As you read through the descriptions of the types, you may have found a few that sounded like they might be you. Many people take a while to figure out which type is really their home style, so if you aren’t yet convinced that the descriptors have captured the personality prison you currently inhabit then these extra pointers and practices may help you narrow down to the one.
Your younger self
Thinking back to how you were as an early 20 something may help to get beneath the growing, learning and shielding you done in the intervening years. In your early 20s you were less filtered and your passion was likely much more to the fore.
Your stress and relaxation patterns
Looking at the lines connecting the numbers on the enneagram diagram, each number moves with the direction of the purple arrow pointing away from them when under stress and with the direction of the green arrow pointing away from them when relaxed. So you can see in the anchor points of Nine, Three and Six, a stressed out Nine will act out from the non-resourceful side of a Six and a relaxed Nine will access the resourceful side of a Three. Sixes will act out of stress as a non resourceful Three and Threes in stress will act like non resourceful Nines. For the other numbers, a stressed One will eventually behave like a non resourceful Four; a stressed Four will act out like an unhealthy Two; an unhealthy Two will act out under stress like an Eight, an Eight will act out under stress like a Five, a Five will act out like a Seven, and a Seven will act out like a One.
If you have done a reasonable amount of inner work, you may find that you have already learned to catch yourself from slipping into these reactive patterns, so again, think back to your 20s and how you dealt with stress then.
Dread, discomforted and embarrassed
If, on reading the description of one of the types you experience any of these feelings, it is worth paying attention. This is probably your type. If you don’t identify those feelings dread, discomfort or embarrassment but you do find yourself feeling irritation, anger, shame, fear, resistance, denial ….these are all different from ‘hmm, no, I don’t really resonate with that…’ and therefore providing you with useful (if not entirely welcome) information.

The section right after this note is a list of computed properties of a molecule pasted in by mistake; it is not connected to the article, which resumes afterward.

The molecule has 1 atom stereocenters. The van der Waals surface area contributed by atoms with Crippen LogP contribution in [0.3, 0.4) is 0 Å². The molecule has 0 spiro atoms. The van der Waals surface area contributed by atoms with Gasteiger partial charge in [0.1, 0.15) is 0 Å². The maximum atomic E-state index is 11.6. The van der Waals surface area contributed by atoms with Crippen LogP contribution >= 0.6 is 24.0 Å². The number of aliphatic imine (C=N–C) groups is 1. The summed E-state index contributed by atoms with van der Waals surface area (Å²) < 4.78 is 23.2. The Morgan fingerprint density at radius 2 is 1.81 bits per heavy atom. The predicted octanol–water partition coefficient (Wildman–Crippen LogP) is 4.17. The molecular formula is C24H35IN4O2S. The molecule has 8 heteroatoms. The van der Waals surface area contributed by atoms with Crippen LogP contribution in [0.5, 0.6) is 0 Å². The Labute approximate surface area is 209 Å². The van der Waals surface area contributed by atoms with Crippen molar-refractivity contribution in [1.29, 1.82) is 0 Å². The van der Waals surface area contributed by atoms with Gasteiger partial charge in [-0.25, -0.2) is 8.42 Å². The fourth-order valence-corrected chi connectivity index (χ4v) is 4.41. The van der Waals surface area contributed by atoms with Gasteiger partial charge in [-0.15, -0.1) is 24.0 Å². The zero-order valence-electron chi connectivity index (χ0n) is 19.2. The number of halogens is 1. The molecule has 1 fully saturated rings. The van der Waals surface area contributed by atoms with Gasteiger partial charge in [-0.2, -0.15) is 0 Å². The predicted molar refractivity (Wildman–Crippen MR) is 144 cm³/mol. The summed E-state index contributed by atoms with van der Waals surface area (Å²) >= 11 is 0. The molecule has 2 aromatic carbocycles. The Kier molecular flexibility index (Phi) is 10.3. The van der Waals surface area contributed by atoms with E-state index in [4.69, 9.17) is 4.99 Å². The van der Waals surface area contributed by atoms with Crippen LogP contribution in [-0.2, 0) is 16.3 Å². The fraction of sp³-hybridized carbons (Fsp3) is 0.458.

Personally, I found reading my type descriptor to be profoundly relieving – finally, someone out there knows what it’s like to be me. I felt like there was a chance that someone might actually understand me. Since being misunderstood is a Four passion, you can see why this was initially delightful. Obviously then it’s a bit like having the rug ripped out from under you….who am I if I’m not the misunderstood one? Which is to say that discovering your type is not all sunshine, lollipops and rainbows.
PACE yourself: Pause, Attend, Check, Engage
Set an alarm on your phone to go off three or four times during your day and when it rings Pause what you are doing, even in the midst of what you are doing. Breathe in deeply and Attend to what you are feeling, how you are in that moment, what is happening within. Check in with the story you are telling about yourself and the story you are telling about those you are working with/interacting with/ thinking of – it might be yourself. Check in to see if your story is true, fully and wholly and always. Check in to see if you can acknowledge that story and drop it. Without judging self or others, can you let it go? Can you be present to yourself and to the other without the story? You might need to breathe again. Then Engage from this unstoried place .
Reflect on the Pause, Attend, Check, Engage practice
Which part of the practice is the hardest? Do you struggle to Pause in the midst of your busy and important activities? When you Attend, how easily can you sense, get in touch with and identify your feelings? As you Check your story, do you find yourself resisting the questions or becoming overwhelmed by doubt and uncertainty? Can you Engage from a different place? What is that like for you?
Go against yourself
We all have a particular ways of approaching various tasks and particular patterns of behaving in relationship. Take some time to identify one of these and then choose to do something completely differently. Choose the other way, the wrong way, the uncomfortable, unfamiliar way to approach things and see what happens. See what happens in you – what feelings are evoked; what sensations in your body; what stories are you telling yourself or remembering? See what happens in others – what reactions are provoked; what resistance do you meet or welcome – and how is that for you?